But on that note, we’ve found there are several key things that help our studio to be successful when working distributed. We place heavy importance on regular syncs (short, but daily syncs work great), minimizing any barriers to collaboration, aka "jumping on a quick video call with screen sharing" (I’ll reserve my opinions on which platforms work best, but it’s worth noting we heavily use Discord for much of our internal communications), setting and sticking to regular/personal work hours so we know when we can generally rely on someone to be around, and making sure no one is isolating themselves from the rest of the team. Our team has become very comfortable in determining when it’s best to keep conversations asynchronous (aka "Slack or DM’s") and when it’s faster/easier to jump on a quick video call. 

Hiring New Specialists

Since our team works on projects that heavily rely on collaboration and the ability to deliver on time and on quality targets, we make it a point during our interview process to not only address the hard skills needed for our team but also make sure any new hires understand the importance and impact they’ll bring to the team.

Since we’re not a large studio, we want folks to understand their impact on projects and the team both the positive and negative. Fundamentally, we look for folks that know the areas of production they’re strongest in, but also have an acute awareness of areas where their skills are lacking. We never look down on someone who lacks skills in production, but it’s important that all our interview candidates are honest and candid about their skills and can clearly demonstrate the ones they’re most comfortable with and want to grow in. 

It’s also worth mentioning that there are various opinions on whether it’s better to be more of a generalist versus a specialized when applying to work at our studio. My opinion has always been, to know what you’re best at and let the other skills be supplemental. Rarely do we ever hire generalists, however, if you are (for example) an Animator who also has skills in Environment Lighting, our studio absolutely loves and encourages these types of candidates to apply.

I’ll pick on myself for this next example since I made this mistake early on in my career, but I don’t recommend A) applying for every position you have some degree of skill in (pick the one that’s your strongest), and B) make sure your portfolio/experience reflects the position you’re applying for; we want to see your skills & abilities demonstrated in some fashion. Just because you can do Animation and Photography and Web Design and have regular D&D sessions and Stream on Twitch doesn’t mean you should include all of it in your portfolio. Build an identity with your portfolio that best showcases the skills necessary for the position you’re applying for. (You can always use other websites and social media for these).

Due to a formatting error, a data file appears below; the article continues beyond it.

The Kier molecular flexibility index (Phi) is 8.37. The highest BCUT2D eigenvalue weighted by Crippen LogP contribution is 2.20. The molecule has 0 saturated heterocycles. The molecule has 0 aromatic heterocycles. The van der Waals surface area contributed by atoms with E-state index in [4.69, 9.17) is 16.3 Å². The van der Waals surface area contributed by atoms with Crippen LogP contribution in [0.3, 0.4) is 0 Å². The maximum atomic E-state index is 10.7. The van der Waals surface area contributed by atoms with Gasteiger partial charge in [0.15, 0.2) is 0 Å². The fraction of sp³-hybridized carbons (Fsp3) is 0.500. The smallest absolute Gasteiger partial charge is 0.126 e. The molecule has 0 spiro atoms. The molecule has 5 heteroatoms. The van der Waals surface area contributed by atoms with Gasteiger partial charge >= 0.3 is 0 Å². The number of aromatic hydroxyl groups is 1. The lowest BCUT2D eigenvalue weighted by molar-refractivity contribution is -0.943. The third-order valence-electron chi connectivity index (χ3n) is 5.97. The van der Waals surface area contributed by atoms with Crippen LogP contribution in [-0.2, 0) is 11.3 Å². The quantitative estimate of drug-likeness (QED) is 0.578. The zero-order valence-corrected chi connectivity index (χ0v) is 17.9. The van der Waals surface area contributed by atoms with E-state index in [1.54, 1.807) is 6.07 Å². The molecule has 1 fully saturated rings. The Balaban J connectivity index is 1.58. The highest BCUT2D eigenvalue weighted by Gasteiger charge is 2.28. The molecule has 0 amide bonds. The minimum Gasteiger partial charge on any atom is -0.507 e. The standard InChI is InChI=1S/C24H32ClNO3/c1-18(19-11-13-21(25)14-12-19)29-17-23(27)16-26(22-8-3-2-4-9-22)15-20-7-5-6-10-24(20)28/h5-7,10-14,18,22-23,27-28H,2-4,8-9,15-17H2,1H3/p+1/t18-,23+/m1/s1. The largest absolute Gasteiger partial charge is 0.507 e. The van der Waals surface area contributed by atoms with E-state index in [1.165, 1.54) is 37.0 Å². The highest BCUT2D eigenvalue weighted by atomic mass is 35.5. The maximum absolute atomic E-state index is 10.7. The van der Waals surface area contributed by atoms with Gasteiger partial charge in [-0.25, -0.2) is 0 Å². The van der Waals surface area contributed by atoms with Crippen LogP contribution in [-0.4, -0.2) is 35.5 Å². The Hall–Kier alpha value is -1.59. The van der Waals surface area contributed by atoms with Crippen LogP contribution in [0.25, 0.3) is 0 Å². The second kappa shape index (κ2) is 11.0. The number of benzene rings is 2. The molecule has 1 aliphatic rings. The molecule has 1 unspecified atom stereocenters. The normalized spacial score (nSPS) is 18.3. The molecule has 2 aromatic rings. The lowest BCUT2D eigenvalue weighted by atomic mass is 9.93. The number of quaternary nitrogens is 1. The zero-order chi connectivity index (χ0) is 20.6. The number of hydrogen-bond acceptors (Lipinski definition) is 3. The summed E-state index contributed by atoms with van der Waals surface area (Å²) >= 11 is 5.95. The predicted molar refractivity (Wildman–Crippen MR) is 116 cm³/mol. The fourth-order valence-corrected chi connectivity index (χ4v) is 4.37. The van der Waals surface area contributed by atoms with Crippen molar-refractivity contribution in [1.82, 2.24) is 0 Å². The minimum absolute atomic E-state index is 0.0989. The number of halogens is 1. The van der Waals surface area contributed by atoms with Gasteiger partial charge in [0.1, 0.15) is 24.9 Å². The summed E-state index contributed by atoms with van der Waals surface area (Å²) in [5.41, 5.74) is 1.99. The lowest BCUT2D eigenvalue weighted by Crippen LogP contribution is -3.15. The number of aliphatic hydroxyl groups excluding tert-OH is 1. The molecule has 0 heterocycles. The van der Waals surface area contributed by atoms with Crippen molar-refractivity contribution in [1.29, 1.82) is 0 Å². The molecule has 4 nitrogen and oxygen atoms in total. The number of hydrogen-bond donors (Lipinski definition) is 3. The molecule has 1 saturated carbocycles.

When it comes to soft skills, we love and embrace the uniqueness, quarks, and characteristics of all the folks who work at our studio. However, I can’t overemphasize enough that our team is composed of working professionals from all walks of life and backgrounds. Having and building your soft skills is equally as important as your hard skills. It really boils down to the fundamental principle that your team relies on you in the areas you’ve committed to supporting.

Soft skills are a huge part of ensuring you not only deliver on projects but that you are keenly aware of your impact on the working relationship with your team and strive to keep it healthy. While what we do is very technical in nature, soft skills are the key to maintaining a positive and healthy working environment. We look for individuals who can be trusted, can self-manage their time, understand the importance of being proactive, that problems will inevitably arise in production but can work together to build a solution, are reliable, and will complete the work they commit to.

Working with Beginners

Over the years of working at a predominantly remote-based studio, we’ve discovered a lot of things (good and bad) when it comes to feeling integrated with the team even if we don’t share the same physical office. When a new hire joins the studio, one of the things I always do is set up a one-on-one with them and our management team to discuss who and what we are at Bad Rhino Studios.

During this meeting, I always reinforce the core pillars of Bad Rhino Studios and how trust, respect, professionalism, and accountability are paramount to our identity. Folks need to know that we do things differently at Bad Rhino. We do everything we can to not only build and reinforce trust for our team but are constantly checking every nook and cranny of our studio to make sure things won’t rot us from the inside.

Everyone at our studio knows we have a zero-tolerance policy for harassment, bullying, discrimination, or just about anything that would deteriorate or harm a relationship. Our team and I make sure that that message is broadcasted often and regularly reinforced through our words and actions.